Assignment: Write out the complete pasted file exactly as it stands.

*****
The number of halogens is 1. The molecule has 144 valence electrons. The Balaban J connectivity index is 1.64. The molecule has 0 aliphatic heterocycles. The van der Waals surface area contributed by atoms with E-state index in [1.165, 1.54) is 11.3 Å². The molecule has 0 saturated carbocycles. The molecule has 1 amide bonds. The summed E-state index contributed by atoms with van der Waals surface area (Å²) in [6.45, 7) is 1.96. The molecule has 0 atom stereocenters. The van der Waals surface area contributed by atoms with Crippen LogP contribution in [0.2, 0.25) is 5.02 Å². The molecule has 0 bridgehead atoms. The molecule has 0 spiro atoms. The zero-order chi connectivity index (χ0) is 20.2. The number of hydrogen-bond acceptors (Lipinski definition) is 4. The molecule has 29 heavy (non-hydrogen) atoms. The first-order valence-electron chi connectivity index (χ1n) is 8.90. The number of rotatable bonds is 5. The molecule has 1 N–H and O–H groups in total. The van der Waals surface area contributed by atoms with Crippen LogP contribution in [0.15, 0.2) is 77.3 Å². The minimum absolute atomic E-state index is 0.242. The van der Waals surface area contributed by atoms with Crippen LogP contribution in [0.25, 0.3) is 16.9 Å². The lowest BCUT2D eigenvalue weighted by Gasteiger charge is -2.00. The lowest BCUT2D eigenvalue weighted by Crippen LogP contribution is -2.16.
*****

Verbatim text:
The number of halogens is 1. The molecule has 144 valence electrons. The Balaban J connectivity index is 1.64. The molecule has 0 aliphatic heterocycles. The van der Waals surface area contributed by atoms with E-state index in [1.165, 1.54) is 11.3 Å². The molecule has 0 saturated carbocycles. The molecule has 1 amide bonds. The summed E-state index contributed by atoms with van der Waals surface area (Å²) in [6.45, 7) is 1.96. The molecule has 0 atom stereocenters. The van der Waals surface area contributed by atoms with Crippen LogP contribution in [0.2, 0.25) is 5.02 Å². The molecule has 0 bridgehead atoms. The molecule has 0 spiro atoms. The zero-order chi connectivity index (χ0) is 20.2. The number of hydrogen-bond acceptors (Lipinski definition) is 4. The molecule has 29 heavy (non-hydrogen) atoms. The first-order valence-electron chi connectivity index (χ1n) is 8.90. The number of rotatable bonds is 5. The molecule has 1 N–H and O–H groups in total. The van der Waals surface area contributed by atoms with Crippen LogP contribution in [0.15, 0.2) is 77.3 Å². The minimum absolute atomic E-state index is 0.242. The van der Waals surface area contributed by atoms with Crippen LogP contribution in [0.25, 0.3) is 16.9 Å². The lowest BCUT2D eigenvalue weighted by Gasteiger charge is -2.00. The lowest BCUT2D eigenvalue weighted by Crippen LogP contribution is -2.16.